In recent weeks, security researches have reported an increase in the number of computers compromised by a "sneaky" piece of Malware known as "Poweliks". This threat has found new ways to hide itself while remaining nearly undetectable. In this post we offer you some insight on Poweliks and recommend ways to keep yourself protected.
Poweliks is categorized as a trojan horse which can enter your computer though several methods
Once in your computer Poweliks creates a connection back to one of two malware servers located in Kazakhstan. The servers in Kazakhstan then send commands to the bug to tell it what to do next. In theory, this then makes way for the tool to be used to download other undesirable programs that could infect your system without your knowledge. It could equally be used to steal and disseminate data from your network.
Poweliks has created something of a headache for firms behind conventional security solutions like anti-virus software. Symantec and others have admittedly managed a number of updates to their protection in response to the threat posed by Poweliks. Although very minor records of the presence of the trojan are left behind, the signs of its destructive presence are much lower key than the computer world is used to. In turn, Poweliks is unlikely to show up on most anti-virus software scans.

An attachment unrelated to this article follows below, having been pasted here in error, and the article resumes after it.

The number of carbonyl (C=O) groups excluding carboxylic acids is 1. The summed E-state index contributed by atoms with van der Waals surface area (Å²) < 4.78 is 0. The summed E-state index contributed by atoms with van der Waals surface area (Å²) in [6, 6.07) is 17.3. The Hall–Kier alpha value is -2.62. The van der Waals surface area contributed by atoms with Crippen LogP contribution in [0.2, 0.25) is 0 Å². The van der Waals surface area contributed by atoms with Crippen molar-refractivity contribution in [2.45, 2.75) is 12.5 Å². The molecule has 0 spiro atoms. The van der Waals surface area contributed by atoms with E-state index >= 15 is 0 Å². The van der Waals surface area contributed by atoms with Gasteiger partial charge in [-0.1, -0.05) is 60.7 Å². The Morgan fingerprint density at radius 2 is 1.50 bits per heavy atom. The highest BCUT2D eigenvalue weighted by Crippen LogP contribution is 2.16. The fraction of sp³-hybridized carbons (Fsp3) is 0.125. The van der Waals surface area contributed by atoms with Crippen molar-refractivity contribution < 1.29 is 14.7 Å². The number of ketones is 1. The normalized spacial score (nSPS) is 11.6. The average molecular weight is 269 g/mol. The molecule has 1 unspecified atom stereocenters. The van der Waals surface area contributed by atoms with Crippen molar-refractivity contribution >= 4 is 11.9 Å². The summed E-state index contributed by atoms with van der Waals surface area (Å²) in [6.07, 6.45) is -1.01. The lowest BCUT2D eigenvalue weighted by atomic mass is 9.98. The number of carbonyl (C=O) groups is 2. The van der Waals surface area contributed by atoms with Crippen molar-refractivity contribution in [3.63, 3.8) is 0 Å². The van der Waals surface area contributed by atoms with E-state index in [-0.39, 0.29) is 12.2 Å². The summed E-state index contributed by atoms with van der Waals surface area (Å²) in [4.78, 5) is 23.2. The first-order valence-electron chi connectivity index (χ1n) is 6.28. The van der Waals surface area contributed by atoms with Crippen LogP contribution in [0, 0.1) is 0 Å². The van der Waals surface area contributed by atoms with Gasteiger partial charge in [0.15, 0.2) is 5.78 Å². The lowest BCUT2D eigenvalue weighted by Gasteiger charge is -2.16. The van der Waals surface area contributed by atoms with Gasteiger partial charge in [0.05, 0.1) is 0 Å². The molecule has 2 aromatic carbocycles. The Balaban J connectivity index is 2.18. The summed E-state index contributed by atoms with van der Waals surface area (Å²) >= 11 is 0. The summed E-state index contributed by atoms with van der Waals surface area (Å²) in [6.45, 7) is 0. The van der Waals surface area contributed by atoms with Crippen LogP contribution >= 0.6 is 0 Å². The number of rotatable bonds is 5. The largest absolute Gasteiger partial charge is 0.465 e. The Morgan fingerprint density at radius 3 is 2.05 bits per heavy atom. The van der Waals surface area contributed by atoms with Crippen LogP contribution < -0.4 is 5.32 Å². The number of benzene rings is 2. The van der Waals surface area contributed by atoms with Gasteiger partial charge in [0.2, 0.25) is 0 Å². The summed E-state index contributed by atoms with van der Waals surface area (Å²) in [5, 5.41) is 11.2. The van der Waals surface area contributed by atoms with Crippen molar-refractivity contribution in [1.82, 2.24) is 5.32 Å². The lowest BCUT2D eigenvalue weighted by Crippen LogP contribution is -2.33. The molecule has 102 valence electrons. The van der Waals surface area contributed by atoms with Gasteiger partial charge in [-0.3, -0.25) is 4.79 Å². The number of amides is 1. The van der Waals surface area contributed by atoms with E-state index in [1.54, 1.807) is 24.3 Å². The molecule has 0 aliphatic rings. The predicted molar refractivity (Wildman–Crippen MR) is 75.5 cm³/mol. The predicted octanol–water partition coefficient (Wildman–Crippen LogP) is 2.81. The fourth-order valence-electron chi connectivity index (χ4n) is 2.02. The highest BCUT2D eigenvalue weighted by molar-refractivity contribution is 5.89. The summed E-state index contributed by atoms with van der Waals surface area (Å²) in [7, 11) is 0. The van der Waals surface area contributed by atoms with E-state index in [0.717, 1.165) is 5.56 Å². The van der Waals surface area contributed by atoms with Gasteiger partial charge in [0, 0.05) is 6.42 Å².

Think again. While we’ve all become used to the idea that viruses, worms and other malware - however much disruption and damage they cause to our systems - can be detected and removed thanks to the tracks they leave, that’s no longer something to count on. Proving the point is Poweliks, an invisible trojan horse that evades being picked up by anti-virus software. Read on to find out all you need to know about Poweliks and how to fight it.
As well as the anti-virus updates that have gradually been released a number of Poweliks removal guides are now available online. Nevertheless, prevention as ever, remains better than cure. One method reported to have been employed in the distribution of the Poweliks infection is embedding it in a Microsoft Word document, which is then sent as an attachment to spam emails, and which the attackers hope your curiosity will lead you to open. Among the senders that these spam messages have masqueraded as being from are the United States Postal Service and Canada Post. Of course the best advice remains to be suspicious of any and every email attachment you open, particularly if you weren’t expecting mail or it's from someone you don’t know.
In fact, revisiting your everyday security precautions is probably pretty good advice all round, since experts predict that this type of threat is likely to become ever more common as attackers seek to exploit the techniques of Poweliks in order for their infiltration to remain unnoticed for as long as possible. Sure enough, a number of copycat threats have already been detected by security specialists as of the start of 2015.
General awareness around web sites you choose to visit is also recommendable in particular, since others have also reported the bug making its way onto their systems thanks to so-called ‘drive-by download attacks’ - whereby simply visiting a malicious web site is enough to trigger the infection, and actively downloading a file isn’t even necessary. As a result, organizations may wish to consider more comprehensive filtering of internet access, or at the very least reactive blocking of known malicious sites, in order to prevent employees from inadvertently infecting a company network.